Only a few new CPUs make the grade, but there will be ways for enthusiasts and IT pros to use Windows 11 on other PCs.
What may seem overly onerous system requirements for Windows 11 are about delivering reliability, security and compatibility alongside the innovations in the new operating system. Customers are asking for both, Microsoft told TechRepublic, and that takes the right combination of hardware, software and drivers: hence, the restrictions on which CPUs and PCs are supported.
Microsoft isn’t changing its mind about requiring PCs that have 64-bit processors with specific features for speeding up security features, TPM 2 and modern drivers (plus the same storage and memory requirements as apps like Zoom and Teams already need).
SEE: Windows 11 cheat sheet: Everything you need to know (free PDF) (TechRepublic)
But after working with Intel and AMD and the PC OEMs, as well as looking through telemetry data again, Microsoft is adding three extra processors to the list of CPUs Windows 11 supports: Intel Core X-series (Intel 10th generation i9 Cascade Lake processors used in high-end PCs pitched for video and photo editing), the Xeon W-series CPUs used in workstations and some Intel Core 7820HQ systems.
This last is the only 7th generation (Kaby Lake) Intel processor being added to the list, and it’s only PCs like the Surface Studio 2 that have the right model or DCH drivers. DCH stands for Declarative, which is about how they’re installed; Componentized, which means they must have a base driver that can be easily updated; and Hardware Support App, which means, say a graphics driver can’t be buried inside a giant multi-function desktop app that you have to install.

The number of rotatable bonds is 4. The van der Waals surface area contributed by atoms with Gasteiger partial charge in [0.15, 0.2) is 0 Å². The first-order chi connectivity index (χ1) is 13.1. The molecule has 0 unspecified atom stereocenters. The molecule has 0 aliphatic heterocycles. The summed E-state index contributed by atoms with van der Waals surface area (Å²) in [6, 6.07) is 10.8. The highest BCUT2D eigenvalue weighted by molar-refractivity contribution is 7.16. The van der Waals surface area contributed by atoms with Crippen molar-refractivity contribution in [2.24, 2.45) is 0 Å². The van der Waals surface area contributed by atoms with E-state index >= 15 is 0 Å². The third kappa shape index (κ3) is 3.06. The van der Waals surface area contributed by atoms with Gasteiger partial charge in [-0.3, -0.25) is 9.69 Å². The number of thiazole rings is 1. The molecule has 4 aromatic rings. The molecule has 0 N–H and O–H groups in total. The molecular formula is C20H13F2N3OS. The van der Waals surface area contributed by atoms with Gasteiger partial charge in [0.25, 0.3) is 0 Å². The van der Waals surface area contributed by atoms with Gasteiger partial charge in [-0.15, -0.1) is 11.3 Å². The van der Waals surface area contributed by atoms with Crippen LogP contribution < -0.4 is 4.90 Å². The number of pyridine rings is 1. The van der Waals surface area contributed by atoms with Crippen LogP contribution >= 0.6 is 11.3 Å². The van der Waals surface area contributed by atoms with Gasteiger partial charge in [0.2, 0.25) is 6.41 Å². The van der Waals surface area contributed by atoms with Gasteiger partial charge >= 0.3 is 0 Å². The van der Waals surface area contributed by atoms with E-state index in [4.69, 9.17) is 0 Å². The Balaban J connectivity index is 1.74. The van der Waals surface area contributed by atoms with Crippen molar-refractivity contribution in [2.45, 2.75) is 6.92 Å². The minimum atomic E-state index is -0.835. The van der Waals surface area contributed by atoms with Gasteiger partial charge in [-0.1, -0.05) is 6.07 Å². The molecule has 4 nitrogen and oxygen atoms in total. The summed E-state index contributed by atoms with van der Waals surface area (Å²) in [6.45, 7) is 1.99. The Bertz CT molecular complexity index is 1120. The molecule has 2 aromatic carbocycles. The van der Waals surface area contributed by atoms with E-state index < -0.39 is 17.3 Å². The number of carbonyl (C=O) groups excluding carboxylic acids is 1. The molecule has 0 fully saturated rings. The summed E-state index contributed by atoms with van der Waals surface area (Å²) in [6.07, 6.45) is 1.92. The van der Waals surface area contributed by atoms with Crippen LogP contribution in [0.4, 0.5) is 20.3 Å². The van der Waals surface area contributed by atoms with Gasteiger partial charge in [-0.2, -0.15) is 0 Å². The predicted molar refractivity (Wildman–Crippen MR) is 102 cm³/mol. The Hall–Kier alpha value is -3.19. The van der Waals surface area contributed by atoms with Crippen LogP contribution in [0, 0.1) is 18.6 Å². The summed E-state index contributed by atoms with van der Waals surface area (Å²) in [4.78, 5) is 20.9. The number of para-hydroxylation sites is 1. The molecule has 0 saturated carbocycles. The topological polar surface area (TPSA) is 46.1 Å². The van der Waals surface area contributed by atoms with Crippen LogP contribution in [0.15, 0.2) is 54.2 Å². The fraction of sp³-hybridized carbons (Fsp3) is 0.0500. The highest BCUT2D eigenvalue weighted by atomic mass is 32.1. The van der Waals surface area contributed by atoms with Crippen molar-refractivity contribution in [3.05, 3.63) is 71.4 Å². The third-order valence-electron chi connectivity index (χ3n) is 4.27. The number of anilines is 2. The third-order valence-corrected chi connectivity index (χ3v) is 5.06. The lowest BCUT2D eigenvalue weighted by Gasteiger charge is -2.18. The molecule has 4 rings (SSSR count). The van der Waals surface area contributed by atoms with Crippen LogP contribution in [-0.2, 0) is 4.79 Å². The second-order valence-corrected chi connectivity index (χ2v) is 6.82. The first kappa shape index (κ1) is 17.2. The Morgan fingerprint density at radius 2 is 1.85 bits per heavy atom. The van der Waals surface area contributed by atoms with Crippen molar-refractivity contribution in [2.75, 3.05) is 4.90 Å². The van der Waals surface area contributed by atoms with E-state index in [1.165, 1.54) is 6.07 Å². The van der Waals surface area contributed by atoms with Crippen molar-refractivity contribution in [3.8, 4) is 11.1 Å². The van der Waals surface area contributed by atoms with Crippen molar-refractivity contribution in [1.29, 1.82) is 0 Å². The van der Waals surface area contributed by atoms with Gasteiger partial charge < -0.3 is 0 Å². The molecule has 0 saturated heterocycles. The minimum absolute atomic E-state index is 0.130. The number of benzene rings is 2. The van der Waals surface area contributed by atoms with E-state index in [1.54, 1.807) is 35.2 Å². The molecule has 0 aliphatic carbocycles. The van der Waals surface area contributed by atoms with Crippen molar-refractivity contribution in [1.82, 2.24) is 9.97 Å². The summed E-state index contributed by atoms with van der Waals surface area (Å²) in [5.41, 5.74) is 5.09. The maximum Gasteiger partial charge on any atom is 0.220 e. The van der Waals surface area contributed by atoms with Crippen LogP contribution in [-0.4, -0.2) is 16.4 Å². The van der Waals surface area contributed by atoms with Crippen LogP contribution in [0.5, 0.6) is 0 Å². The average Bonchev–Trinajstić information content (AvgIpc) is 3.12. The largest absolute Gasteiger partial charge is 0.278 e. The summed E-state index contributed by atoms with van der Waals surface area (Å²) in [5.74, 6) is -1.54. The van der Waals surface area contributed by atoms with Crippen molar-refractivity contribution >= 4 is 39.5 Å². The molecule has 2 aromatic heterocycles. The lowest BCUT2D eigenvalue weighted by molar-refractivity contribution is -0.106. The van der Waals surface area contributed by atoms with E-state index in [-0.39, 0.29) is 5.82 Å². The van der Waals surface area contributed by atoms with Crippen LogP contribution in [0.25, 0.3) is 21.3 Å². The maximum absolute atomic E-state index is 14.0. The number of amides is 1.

The way DCH drivers are built is important because it means, if they crash, Microsoft and the hardware manufacturers get more information back from Windows about what went wrong, so they can fix the driver and avoid similar PC crashes in the future.
Microsoft did get together with AMD and look at whether generation 1 Zen processors would give users a good enough experience in Windows 11 to make the list, and both companies decided that they wouldn’t.
This wasn’t just about looking at the specs to see that the Core X-Series has the right Speed Step power throttling feature to support the Quality of Service levels that will let Windows 11 save on power usage; it’s also about what the telemetry shows about PC reliability. That’s information from all Windows 10 users who leave telemetry and problem reporting turned on, as well as from Windows 10 and Windows 11 insiders who report problems, and from the crash data that software creators and hardware makers have from their Windows users.